When the above mix comes together, it can have an impact greater than the sum of the parts, and it produces an overwhelmingly positive experience. That’s what we are trying to achieve with our brake systems: to continually make our customer’s time at the track easier, more fun, and less stressful. Why is that our goal? Because just about everyone on our staff has been to the track with their own car at some point. We know how miserable it is to be wrenching, cursing, and bleeding, while covered in brake fluid. We don’t want that for our customers, and frankly wouldn’t wish that on our enemies.

Our customers are benefiting from our above commitment every weekend at the racetrack. If you look at the customer feedback on our Essex Blog, the result is championship-winning durability, longevity, feel, control, ease of servicing, ease of install, readily available spares, etc. I’m proud to say that we have an extremely high level of satisfaction among our owners, and they all feel that our systems are a good value, even if they are more expensive than the competition.

To answer your original question about piston sizing more succinctly: We do what we feel the chassis needs at the time, based on the extremely wide variety of reasons listed above. We don’t make decisions based on any one factor in isolation, and we don’t implement specific components on a given vehicle without a great deal of consideration. We certainly don't blindly follow a handful of numbers on a spreadsheet. We take a holistic approach that involves specific design decisions in numerous areas, a significant amount of testing, a long-running customer feedback loop, and a great deal of experience. Anyone is free to compare what we do and how we do it with anything else on the market, but we believe our unique approach ultimately provides the greatest value to the owner. Our rapidly growing and enthusiastic tribe of satisfied owners is the proof of concept.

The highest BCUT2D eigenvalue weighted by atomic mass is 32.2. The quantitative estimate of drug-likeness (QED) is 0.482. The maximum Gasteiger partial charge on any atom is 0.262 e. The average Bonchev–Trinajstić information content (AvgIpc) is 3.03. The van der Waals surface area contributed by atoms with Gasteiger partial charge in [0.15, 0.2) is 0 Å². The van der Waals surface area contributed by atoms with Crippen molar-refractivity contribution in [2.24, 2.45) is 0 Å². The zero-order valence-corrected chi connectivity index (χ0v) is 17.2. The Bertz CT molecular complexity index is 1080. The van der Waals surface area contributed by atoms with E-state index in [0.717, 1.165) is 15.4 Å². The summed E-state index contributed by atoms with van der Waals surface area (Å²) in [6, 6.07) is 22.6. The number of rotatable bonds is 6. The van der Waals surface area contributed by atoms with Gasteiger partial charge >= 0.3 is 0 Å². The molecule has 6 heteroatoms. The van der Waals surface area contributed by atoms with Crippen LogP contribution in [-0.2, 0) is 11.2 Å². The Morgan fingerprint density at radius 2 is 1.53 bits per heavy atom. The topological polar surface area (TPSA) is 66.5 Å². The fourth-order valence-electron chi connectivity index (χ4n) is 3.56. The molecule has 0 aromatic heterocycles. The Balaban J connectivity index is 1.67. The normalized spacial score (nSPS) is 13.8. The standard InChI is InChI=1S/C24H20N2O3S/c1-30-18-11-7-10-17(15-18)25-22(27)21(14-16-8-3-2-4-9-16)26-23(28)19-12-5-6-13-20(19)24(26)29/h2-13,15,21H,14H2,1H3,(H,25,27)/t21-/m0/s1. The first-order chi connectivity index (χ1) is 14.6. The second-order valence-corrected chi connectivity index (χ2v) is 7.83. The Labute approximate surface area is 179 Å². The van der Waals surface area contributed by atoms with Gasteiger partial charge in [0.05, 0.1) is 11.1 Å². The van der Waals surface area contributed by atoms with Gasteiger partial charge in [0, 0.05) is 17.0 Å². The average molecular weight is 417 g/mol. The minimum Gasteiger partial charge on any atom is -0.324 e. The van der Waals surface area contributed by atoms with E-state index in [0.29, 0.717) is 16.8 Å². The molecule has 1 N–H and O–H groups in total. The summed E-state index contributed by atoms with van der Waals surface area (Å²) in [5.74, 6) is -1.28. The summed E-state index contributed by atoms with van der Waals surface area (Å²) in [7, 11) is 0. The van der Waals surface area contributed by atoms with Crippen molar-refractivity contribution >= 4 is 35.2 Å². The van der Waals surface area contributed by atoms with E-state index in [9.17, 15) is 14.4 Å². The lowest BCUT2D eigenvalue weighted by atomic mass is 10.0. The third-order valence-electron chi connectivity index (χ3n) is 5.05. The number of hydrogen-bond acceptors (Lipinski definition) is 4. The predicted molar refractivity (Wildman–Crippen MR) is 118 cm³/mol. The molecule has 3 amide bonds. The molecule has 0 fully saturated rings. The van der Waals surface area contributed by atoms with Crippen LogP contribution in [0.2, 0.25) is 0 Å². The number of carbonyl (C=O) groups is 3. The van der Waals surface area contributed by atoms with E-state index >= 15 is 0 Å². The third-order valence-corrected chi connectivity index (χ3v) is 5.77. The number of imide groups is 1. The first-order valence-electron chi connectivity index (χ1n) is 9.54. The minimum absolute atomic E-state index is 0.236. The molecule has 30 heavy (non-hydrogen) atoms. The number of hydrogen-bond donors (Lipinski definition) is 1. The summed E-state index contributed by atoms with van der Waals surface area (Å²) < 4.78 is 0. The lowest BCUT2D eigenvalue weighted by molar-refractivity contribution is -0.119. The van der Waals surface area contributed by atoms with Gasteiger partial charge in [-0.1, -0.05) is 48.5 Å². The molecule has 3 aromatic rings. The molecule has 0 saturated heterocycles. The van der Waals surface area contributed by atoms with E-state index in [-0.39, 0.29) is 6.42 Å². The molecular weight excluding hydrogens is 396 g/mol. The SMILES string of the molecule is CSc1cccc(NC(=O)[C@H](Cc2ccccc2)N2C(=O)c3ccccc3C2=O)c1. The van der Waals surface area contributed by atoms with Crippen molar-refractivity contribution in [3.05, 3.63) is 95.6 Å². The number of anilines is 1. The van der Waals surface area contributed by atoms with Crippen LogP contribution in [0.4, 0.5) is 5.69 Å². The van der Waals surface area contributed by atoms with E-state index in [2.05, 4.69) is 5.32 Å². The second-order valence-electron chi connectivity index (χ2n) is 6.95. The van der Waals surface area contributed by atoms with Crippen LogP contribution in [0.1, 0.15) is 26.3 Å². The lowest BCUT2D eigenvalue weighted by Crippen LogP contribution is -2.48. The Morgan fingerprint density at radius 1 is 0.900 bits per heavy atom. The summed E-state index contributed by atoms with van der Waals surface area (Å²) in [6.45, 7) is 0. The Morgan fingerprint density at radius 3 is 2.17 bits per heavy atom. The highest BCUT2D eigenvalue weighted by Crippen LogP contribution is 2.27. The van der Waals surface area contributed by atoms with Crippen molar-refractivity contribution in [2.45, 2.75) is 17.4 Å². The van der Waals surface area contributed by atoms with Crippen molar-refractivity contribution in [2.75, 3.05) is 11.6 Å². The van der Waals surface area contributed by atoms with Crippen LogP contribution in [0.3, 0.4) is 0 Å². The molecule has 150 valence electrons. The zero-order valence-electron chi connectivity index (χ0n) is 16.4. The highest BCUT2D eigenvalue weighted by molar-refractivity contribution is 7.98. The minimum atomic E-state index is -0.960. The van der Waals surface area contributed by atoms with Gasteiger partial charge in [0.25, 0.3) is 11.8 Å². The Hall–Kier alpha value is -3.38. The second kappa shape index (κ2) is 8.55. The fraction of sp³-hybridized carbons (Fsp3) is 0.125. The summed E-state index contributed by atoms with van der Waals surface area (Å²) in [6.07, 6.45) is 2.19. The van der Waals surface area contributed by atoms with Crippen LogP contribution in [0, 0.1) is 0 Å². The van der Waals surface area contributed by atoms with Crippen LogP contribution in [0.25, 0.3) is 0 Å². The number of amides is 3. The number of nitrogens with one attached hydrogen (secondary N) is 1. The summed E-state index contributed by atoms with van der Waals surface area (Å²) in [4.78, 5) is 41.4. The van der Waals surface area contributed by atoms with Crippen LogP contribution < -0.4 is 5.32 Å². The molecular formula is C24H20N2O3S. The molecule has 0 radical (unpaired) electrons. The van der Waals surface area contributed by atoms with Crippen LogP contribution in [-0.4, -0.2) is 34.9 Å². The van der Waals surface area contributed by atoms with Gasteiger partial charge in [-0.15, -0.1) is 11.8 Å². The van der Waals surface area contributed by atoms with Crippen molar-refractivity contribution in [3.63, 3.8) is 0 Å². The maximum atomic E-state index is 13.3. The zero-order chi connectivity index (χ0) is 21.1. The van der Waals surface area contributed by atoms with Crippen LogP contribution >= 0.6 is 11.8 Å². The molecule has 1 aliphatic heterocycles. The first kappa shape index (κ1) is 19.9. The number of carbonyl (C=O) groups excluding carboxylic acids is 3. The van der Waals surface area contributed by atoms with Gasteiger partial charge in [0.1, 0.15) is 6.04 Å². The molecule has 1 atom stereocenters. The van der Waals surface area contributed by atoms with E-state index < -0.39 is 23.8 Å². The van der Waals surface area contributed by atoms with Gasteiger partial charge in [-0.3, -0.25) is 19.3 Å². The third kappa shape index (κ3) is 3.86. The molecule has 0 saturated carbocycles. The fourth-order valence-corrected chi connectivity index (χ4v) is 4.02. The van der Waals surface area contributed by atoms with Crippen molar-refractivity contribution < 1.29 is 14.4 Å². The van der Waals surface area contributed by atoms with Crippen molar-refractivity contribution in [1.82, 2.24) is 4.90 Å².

Anything less than the above would be a disservice to our customers and would do nothing to separate us from the host of people we see slapping Brembo calipers from a Mercedes on their M car. Our customers are those who prefer not to leave anything to chance when hurtling towards a wall at 160 mph, and they value everything I’ve noted above. It’s why we are able to exist and keep doing what we’re doing.

I went on our blog and searched 'championship'. To be clear, Essex directly supports and services all of these teams. We do so with the same staff that designs and builds our brake systems for the e90 M3, using the same quality of components and the same design process. In no particular order:

IMSA: https://www.essexparts.com/news-blog...asons-20142016

NASCAR Cup: https://www.essexparts.com/news-blog...racing-radical

USTCC: https://www.essexparts.com/news-blog...-racing-brakes

NASCAR Xfinity: https://www.essexparts.com/news-blog...-racing-brakes

NASA Endurance: https://www.essexparts.com/news-blog...rint-brake-kit

NASCAR Cup: https://www.essexparts.com/news-blog...p-championship

SCCA: https://www.essexparts.com/news-blog...regional-champ

NASA: https://www.essexparts.com/news-blog/team-gspeed-win

NASA (first time our CP9660 Radi-CAL was ever raced)- https://www.essexparts.com/news-blog...p-video-inside


Below is a list AP Racing published at the end of 2018 for the professional racing championships won by their brake and clutch products (I can't find my 2019 list right now).


Last edited by jritt@essex; 10-01-2020 at 10:40 AM.. Reason: added video